Notes: Twins shuffle lineup

Twins notes: Lineup shuffle

MINNEAPOLIS -- For the first time in more than three weeks, Luis Rodriguez arrived at the Metrodome on Wednesday to find his name in the starting lineup.

Starting at second base in place of Luis Castillo, who is fighting a sore leg, Rodriguez was one of three changes made by manger Ron Gardenhire. Rondell White started in left field and Lew Ford started in right field in place of Michael Cuddyer, who was the designated hitter.

"You want your guys in there, but you also know some of them need a little bit of a break because they've been playing a lot," Gardenhire said. "The good thing is, we've got enough people here where we can mix and match."

White has missed two games because of hamstring issues.

"Rondell told me yesterday during the game that he was ready to go," Gardenhire said. He added that it's important to get Ford some at-bats as well, because he could see a lot of time in the playoffs, depending on the situation.

Jason Bartlett may get Thursday off.

"With a sinkerballer going tonight, I definitely want him out there at shortstop," Gardenhire said.

Sent up to bunt runners over, Rodriguez hit the game-winning sacrifice fly on Tuesday to lift Minnesota to a 3-2 win over Kansas City, keeping the Twins a game behind the Tigers in the American League Central.

The at-bat was his first since Sept. 3, in his last start. Rodriguez's last action was as a defensive replacement for one inning on Sept. 10.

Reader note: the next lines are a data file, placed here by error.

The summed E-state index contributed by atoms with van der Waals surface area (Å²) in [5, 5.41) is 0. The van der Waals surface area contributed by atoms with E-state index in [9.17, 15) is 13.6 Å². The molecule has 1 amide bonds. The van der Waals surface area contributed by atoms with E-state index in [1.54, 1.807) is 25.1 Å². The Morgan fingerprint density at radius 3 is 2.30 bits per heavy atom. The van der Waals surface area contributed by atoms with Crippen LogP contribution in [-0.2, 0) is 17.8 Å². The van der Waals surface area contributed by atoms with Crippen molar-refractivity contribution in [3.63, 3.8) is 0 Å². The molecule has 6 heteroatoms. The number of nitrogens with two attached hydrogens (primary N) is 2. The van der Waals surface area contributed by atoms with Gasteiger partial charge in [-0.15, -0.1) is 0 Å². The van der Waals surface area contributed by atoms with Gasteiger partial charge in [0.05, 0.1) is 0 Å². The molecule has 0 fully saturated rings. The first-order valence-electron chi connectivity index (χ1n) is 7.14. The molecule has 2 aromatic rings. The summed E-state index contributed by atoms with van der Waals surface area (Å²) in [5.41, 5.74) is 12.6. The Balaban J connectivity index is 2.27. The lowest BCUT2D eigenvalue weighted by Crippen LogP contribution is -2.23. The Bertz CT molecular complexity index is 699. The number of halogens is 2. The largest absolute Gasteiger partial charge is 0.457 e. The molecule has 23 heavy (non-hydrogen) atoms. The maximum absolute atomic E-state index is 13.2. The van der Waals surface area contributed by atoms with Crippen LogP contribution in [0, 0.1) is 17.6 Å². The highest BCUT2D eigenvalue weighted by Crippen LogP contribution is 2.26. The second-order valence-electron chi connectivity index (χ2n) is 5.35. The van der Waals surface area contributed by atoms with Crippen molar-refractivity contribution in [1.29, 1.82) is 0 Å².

"It's a good feeling," said Rodriguez, who entered Wednesday's game hitting .217 in 106 at-bats this year. Since getting a career-high three hits on Aug. 16, he is 3-for-20.

"I've just got to be ready to play every day," Rodriguez said.

Still, those in the clubhouse know that without bench players like Rodriguez, White, Ford, Phil Nevin and Jason Kubel, the Twins would not be assured of playing after Oct. 1. Nevin had a two-run homer in Sunday's win at Baltimore and Kubel hit a walk-off grand slam against Boston on June 13.

"We have 25 MVPs in here," Justin Morneau said Monday, looking around the clubhouse at champagne and beer-soaked teammates while the Twins celebrated the clinching of a playoff spot.

"It's not just me. We're here today because it's a team. It's 25 guys. It's a great feeling to know it's a team that got us to where we're at," he said.

And the winner is ... : Johan Santana is the odds-on favorite to win the American League Cy Young Award, and Morneau is in the race to be the league's most valuable player.

Santana, who won his Major League-best 19th game Tuesday, will not pitch until Game 1 of the Division Series, Oct. 3. He leads the Majors with 245 strikeouts and a 2.77 ERA. His 233 2/3 innings pitched is tied for the most in the Majors with Bronson Arroyo of Cincinnati.

"[Santana's] a great pitcher, and great pitchers step up and do their thing, and he's done it every year," Gardenhire said. "He should have been the Cy Young winner last year. I think everybody in baseball knew he was probably the best pitcher in the game. This year, I think he'll get recognized."

Morneau has 34 home runs and 129 RBIs, but Gardenhire said that success is due, in part, because of the players around him.

"All the guys have to get on base for him to drive them in, and all those things," Gardenhire said. "A lot of people have done a lot of good, but you still look at the guy in the middle of the lineup that has really got us going and it was Justin.